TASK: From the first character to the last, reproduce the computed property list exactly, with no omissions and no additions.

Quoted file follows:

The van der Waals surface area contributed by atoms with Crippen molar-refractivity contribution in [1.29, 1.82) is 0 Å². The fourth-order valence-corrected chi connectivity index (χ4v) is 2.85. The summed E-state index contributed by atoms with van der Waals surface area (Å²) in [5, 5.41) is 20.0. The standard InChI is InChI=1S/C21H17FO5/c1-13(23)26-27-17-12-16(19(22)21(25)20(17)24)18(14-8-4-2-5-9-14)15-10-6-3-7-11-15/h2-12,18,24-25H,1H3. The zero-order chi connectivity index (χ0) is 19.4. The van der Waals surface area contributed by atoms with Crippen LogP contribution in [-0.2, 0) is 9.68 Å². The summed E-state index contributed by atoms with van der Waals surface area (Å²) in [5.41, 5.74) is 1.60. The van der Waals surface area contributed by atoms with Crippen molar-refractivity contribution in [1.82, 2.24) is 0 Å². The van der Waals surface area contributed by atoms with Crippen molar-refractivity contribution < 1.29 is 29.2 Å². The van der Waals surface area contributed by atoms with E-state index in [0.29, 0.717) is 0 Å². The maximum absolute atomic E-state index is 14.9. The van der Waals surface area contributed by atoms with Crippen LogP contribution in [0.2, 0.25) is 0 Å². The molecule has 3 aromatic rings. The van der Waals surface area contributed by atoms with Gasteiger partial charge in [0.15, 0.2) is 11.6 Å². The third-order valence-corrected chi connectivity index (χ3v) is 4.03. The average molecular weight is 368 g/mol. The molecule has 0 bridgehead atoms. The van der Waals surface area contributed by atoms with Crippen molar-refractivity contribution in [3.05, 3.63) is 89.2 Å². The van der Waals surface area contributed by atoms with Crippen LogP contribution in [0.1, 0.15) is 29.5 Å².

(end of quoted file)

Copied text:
The van der Waals surface area contributed by atoms with Crippen molar-refractivity contribution in [1.29, 1.82) is 0 Å². The fourth-order valence-corrected chi connectivity index (χ4v) is 2.85. The summed E-state index contributed by atoms with van der Waals surface area (Å²) in [5, 5.41) is 20.0. The standard InChI is InChI=1S/C21H17FO5/c1-13(23)26-27-17-12-16(19(22)21(25)20(17)24)18(14-8-4-2-5-9-14)15-10-6-3-7-11-15/h2-12,18,24-25H,1H3. The zero-order chi connectivity index (χ0) is 19.4. The van der Waals surface area contributed by atoms with Crippen LogP contribution in [-0.2, 0) is 9.68 Å². The summed E-state index contributed by atoms with van der Waals surface area (Å²) in [5.41, 5.74) is 1.60. The van der Waals surface area contributed by atoms with Crippen molar-refractivity contribution in [1.82, 2.24) is 0 Å². The van der Waals surface area contributed by atoms with Crippen molar-refractivity contribution < 1.29 is 29.2 Å². The van der Waals surface area contributed by atoms with E-state index in [0.29, 0.717) is 0 Å². The maximum absolute atomic E-state index is 14.9. The van der Waals surface area contributed by atoms with Crippen LogP contribution in [0.2, 0.25) is 0 Å². The molecule has 3 aromatic rings. The van der Waals surface area contributed by atoms with Gasteiger partial charge in [0.15, 0.2) is 11.6 Å². The third-order valence-corrected chi connectivity index (χ3v) is 4.03. The average molecular weight is 368 g/mol. The molecule has 0 bridgehead atoms. The van der Waals surface area contributed by atoms with Crippen molar-refractivity contribution in [3.05, 3.63) is 89.2 Å². The van der Waals surface area contributed by atoms with Crippen LogP contribution in [0.1, 0.15) is 29.5 Å².